Thirty months later, I delivered a manuscript, a nail-biting eight hours short of the deadline. On Jan. 5, Robin wrote to me, saying, “I consider this to be a book of major importance, certainly one of the most important on my list for some time…. Your research is exhaustive. I am speechless. Your argument is conveyed with care and precision. I say again, this is such an important book.” He predicted sales of 15,000 to 20,000 copies. The manuscript was entered into the copy-editing process, and a cover was designed.
Then, on March 15, an email arrived from Sarah Broadway, head of special-interest publishing at Bloomsbury. In it, she told me that “we are of the view that conditions are not currently favorable to publication” and that “we will therefore be postponing publication and will review the position next year.” She added, “If you are not happy with this, we will pay the balance of the advance due and revert the rights to you.”
I was stunned.
Twenty minutes on, I replied, asking, “Please explain what conditions make the publication of my book ‘currently unfavorable’ and what conditions next year might make it favorable.” Four days later, Broadway replied, revealing nothing and merely repeating, “We consider that public feeling on the subject does not currently support the publication of the book and will reassess that next year.”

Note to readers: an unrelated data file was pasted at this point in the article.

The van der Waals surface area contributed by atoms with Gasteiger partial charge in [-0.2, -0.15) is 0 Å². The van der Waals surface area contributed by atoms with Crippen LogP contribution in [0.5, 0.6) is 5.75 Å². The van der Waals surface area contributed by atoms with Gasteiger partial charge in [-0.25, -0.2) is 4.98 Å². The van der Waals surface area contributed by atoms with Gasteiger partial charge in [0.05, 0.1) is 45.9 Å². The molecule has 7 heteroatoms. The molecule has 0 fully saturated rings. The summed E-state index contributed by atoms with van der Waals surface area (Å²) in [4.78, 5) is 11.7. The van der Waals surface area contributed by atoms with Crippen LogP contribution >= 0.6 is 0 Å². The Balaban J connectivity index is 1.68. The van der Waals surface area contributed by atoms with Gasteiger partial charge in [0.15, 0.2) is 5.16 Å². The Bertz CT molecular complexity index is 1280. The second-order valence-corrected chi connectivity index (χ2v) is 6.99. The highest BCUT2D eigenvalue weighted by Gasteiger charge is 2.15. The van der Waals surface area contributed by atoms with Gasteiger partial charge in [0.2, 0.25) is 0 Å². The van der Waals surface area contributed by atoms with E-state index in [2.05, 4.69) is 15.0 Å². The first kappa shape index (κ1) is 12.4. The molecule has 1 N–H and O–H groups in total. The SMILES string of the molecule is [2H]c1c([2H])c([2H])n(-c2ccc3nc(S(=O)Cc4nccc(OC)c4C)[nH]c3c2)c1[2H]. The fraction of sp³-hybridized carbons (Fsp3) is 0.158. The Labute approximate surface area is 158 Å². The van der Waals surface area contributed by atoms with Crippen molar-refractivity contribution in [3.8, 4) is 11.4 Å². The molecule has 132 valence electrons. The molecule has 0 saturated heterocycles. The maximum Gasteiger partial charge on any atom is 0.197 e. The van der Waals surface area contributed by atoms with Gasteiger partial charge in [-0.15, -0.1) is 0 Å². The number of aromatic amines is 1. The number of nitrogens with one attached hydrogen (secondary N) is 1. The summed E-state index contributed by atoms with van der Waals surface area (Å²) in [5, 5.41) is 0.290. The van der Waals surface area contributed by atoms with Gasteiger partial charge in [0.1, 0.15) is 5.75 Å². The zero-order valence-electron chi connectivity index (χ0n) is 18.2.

A knowledgeable source informed me that senior Bloomsbury executives wanted me to volunteer to walk away, so that they could appease younger staff who had protested against being made to work on material they found objectionable. Since I had no alternative publisher waiting in the wings, I was strongly disinclined to comply. Instead, I decided to hire a lawyer to look at my contract in the hope that I might be able to make Bloomsbury proceed with publication. Alas, £600 later, I was told that a get-out clause permitted the publisher to walk away virtually at will. From my point of view, it was worthless.
What’s interesting here is the enthusiasm that Bloomsbury initially showed toward the manuscript (beside the plaudits above, remember that they accepted the book’s prospectus, which is a group decision, and forked out an advance) as opposed to the haste with which they backed off when faced with opposition. Note as well the duplicity of the publishers in coming clean about the “delay”, and the fact that it’s the younger people who seem to feel that publishers should only issue ideologically approved books (this same thing happened when Woody Allen’s memoirs were canceled).